Welcome, please sign in
Follow DJO on Facebook Follow DJO on Twitter
Grand Rounds
  Most Recent Cases
  Dates of Case
  Type of Case
  Submit a Grand Round.
  Register with DJO to receive personalized updates.

If you're already a
member, please sign in.
A 20-year-old woman with abnormal eye movements
Digital Journal of Ophthalmology 2021
Volume 27, Number 1
January 4, 2021
Printer Friendly



Vivian Paraskevi Douglas, MD, DVM, MBA | Department of Ophthalmology, Massachusetts Eye and Ear Infirmary, Harvard Medical School, Boston, Massachusetts
Homer H. Chiang, MD | Department of Ophthalmology, UT Health San Antonio, San Antonio, Texas
Konstantinos A. A. Douglas, MD, DVM, MBA | Department of Ophthalmology, Massachusetts Eye and Ear Infirmary, Harvard Medical School, Boston, Massachusetts
Tavé Van Zyl, MD | Department of Ophthalmology, Massachusetts Eye and Ear Infirmary, Harvard Medical School, Boston, Massachusetts
Nurhan Torun, MD | Division of Ophthalmology, Department of Surgery, Beth Israel Deaconess Medical Center, Harvard Medical School, Boston, Massachusetts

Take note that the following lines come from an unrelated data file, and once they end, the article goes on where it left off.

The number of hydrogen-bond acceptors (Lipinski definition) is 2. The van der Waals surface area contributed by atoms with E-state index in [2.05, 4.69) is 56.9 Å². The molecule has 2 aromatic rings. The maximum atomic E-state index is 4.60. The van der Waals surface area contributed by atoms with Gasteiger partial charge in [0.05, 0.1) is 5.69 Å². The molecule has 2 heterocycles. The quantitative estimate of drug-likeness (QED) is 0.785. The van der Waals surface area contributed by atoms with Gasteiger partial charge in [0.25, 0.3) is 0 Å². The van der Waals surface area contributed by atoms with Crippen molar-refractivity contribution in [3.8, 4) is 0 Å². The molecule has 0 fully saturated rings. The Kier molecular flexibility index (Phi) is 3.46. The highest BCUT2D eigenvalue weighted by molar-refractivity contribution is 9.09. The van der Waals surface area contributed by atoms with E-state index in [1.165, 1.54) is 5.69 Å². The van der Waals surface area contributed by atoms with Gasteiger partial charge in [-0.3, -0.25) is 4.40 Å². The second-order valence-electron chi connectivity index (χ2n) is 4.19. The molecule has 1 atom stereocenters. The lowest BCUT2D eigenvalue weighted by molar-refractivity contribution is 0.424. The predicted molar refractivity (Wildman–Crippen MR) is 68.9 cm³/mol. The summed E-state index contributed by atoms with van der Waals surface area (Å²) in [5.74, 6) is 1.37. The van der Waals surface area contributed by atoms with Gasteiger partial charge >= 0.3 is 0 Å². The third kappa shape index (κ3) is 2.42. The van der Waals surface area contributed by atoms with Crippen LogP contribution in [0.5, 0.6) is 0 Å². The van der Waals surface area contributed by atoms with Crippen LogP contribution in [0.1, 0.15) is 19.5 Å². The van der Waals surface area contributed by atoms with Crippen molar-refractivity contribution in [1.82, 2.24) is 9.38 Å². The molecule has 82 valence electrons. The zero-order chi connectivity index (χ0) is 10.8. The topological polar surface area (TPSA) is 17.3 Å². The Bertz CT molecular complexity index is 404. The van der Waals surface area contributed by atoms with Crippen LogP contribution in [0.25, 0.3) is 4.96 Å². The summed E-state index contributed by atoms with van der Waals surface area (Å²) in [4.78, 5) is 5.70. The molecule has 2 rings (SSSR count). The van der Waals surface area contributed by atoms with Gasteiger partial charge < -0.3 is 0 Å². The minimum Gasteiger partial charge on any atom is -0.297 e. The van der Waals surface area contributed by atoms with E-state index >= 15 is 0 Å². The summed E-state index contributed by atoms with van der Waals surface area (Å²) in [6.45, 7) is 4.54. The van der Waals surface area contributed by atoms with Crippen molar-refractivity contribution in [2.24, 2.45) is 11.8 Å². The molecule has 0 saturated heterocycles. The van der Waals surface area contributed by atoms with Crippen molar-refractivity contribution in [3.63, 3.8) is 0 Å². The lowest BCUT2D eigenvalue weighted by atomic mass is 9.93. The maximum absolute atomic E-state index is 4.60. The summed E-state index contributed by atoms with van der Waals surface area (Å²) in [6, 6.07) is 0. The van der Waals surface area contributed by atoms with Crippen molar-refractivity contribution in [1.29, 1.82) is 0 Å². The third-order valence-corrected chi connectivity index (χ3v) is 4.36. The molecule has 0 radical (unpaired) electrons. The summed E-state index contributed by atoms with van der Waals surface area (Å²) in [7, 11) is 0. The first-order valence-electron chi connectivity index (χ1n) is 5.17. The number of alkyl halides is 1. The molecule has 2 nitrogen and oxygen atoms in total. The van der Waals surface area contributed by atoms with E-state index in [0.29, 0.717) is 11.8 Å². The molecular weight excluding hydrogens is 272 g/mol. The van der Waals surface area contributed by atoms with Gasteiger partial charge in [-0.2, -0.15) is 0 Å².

Diagnosis and Discussion
Eight-and-a-half syndrome was first described in 1998 by Eggenberger.(2) It is a rare pontine neuro-ophthalmologic syndrome characterized by a combination of one-and-a-half syndrome and ipsilateral facial nerve palsy and is most often caused by infarction. This syndrome has also been described in demyelinating disorders involving the pons level as well as space-occupying lesions such as tuberculomas or cavernomas.(5)

Cavernous malformations (CMs) are well-defined, tightly packed masses of thin-walled, dilated, sinusoidal capillaries with endothelial lining and fibrous adventitia. Although CMs may occur anywhere in the central nervous system, most are found in the cerebrum, accounting for up to 25% of all vascular malformations. In a meta-analysis of 11 natural history studies, brainstem CMs comprised 18 % of lesions.(6)

Because of the high density of cranial nerve nuclei and associated nerve tracts, patients with brainstem CMs commonly present with multiple cranial neuropathies and variable ophthalmic manifestations. Progressive neurological deficits are not uncommon and were observed in 39 % of patients in one case series.(1)

Characteristic T1- and T2-weighted MRI findings include a “popcorn” pattern of variable intensity due to evolving blood products. Remote bleeds may appear as a hemosiderin ring in the periphery of the lesion.

In conclusion, brainstem CMs can have variable ophthalmic manifestations owing to the close proximity of cranial nerve nuclei in the brainstem. Common ophthalmic manifestations include extraocular motility deficits that result in diplopia and long-term ocular surface sequelae due to lagophthalmos, with decreased or absent blink. Early recognition is of key importance for determining proper treatment of brainstem CMs, which should include the input of neurologists, neuro-ophthalmologists, and neurosurgeons for optimal results.
top